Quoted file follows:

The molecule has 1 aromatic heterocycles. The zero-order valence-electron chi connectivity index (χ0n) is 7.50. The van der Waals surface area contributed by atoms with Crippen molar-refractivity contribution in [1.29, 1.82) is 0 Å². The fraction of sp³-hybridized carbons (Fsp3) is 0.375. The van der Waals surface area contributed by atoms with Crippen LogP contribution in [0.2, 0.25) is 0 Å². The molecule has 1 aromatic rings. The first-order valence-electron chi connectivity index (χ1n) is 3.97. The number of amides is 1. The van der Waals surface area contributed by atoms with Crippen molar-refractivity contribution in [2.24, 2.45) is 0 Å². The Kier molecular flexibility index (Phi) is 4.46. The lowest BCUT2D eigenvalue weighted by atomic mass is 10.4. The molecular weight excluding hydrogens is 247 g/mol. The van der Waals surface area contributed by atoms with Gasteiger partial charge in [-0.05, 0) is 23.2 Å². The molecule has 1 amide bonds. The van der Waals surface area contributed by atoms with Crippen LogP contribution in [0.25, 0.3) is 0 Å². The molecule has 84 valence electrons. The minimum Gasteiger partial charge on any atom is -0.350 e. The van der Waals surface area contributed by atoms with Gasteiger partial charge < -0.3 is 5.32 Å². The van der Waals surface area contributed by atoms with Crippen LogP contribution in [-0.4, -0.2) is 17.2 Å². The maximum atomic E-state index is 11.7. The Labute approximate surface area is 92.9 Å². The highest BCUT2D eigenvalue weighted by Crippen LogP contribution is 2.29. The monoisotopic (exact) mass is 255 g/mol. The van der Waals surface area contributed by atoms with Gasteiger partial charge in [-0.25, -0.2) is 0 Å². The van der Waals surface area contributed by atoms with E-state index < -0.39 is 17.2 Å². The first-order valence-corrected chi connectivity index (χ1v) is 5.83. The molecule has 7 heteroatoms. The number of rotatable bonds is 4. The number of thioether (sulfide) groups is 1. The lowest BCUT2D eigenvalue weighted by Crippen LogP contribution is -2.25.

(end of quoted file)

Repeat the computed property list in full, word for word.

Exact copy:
The molecule has 1 aromatic heterocycles. The zero-order valence-electron chi connectivity index (χ0n) is 7.50. The van der Waals surface area contributed by atoms with Crippen molar-refractivity contribution in [1.29, 1.82) is 0 Å². The fraction of sp³-hybridized carbons (Fsp3) is 0.375. The van der Waals surface area contributed by atoms with Crippen LogP contribution in [0.2, 0.25) is 0 Å². The molecule has 1 aromatic rings. The first-order valence-electron chi connectivity index (χ1n) is 3.97. The number of amides is 1. The van der Waals surface area contributed by atoms with Crippen molar-refractivity contribution in [2.24, 2.45) is 0 Å². The Kier molecular flexibility index (Phi) is 4.46. The lowest BCUT2D eigenvalue weighted by atomic mass is 10.4. The molecular weight excluding hydrogens is 247 g/mol. The van der Waals surface area contributed by atoms with Gasteiger partial charge in [-0.05, 0) is 23.2 Å². The molecule has 1 amide bonds. The van der Waals surface area contributed by atoms with Crippen LogP contribution in [0.25, 0.3) is 0 Å². The molecule has 84 valence electrons. The minimum Gasteiger partial charge on any atom is -0.350 e. The van der Waals surface area contributed by atoms with Gasteiger partial charge < -0.3 is 5.32 Å². The van der Waals surface area contributed by atoms with Crippen LogP contribution in [-0.4, -0.2) is 17.2 Å². The maximum atomic E-state index is 11.7. The Labute approximate surface area is 92.9 Å². The highest BCUT2D eigenvalue weighted by Crippen LogP contribution is 2.29. The monoisotopic (exact) mass is 255 g/mol. The van der Waals surface area contributed by atoms with Gasteiger partial charge in [-0.25, -0.2) is 0 Å². The van der Waals surface area contributed by atoms with E-state index < -0.39 is 17.2 Å². The first-order valence-corrected chi connectivity index (χ1v) is 5.83. The molecule has 7 heteroatoms. The number of rotatable bonds is 4. The number of thioether (sulfide) groups is 1. The lowest BCUT2D eigenvalue weighted by Crippen LogP contribution is -2.25.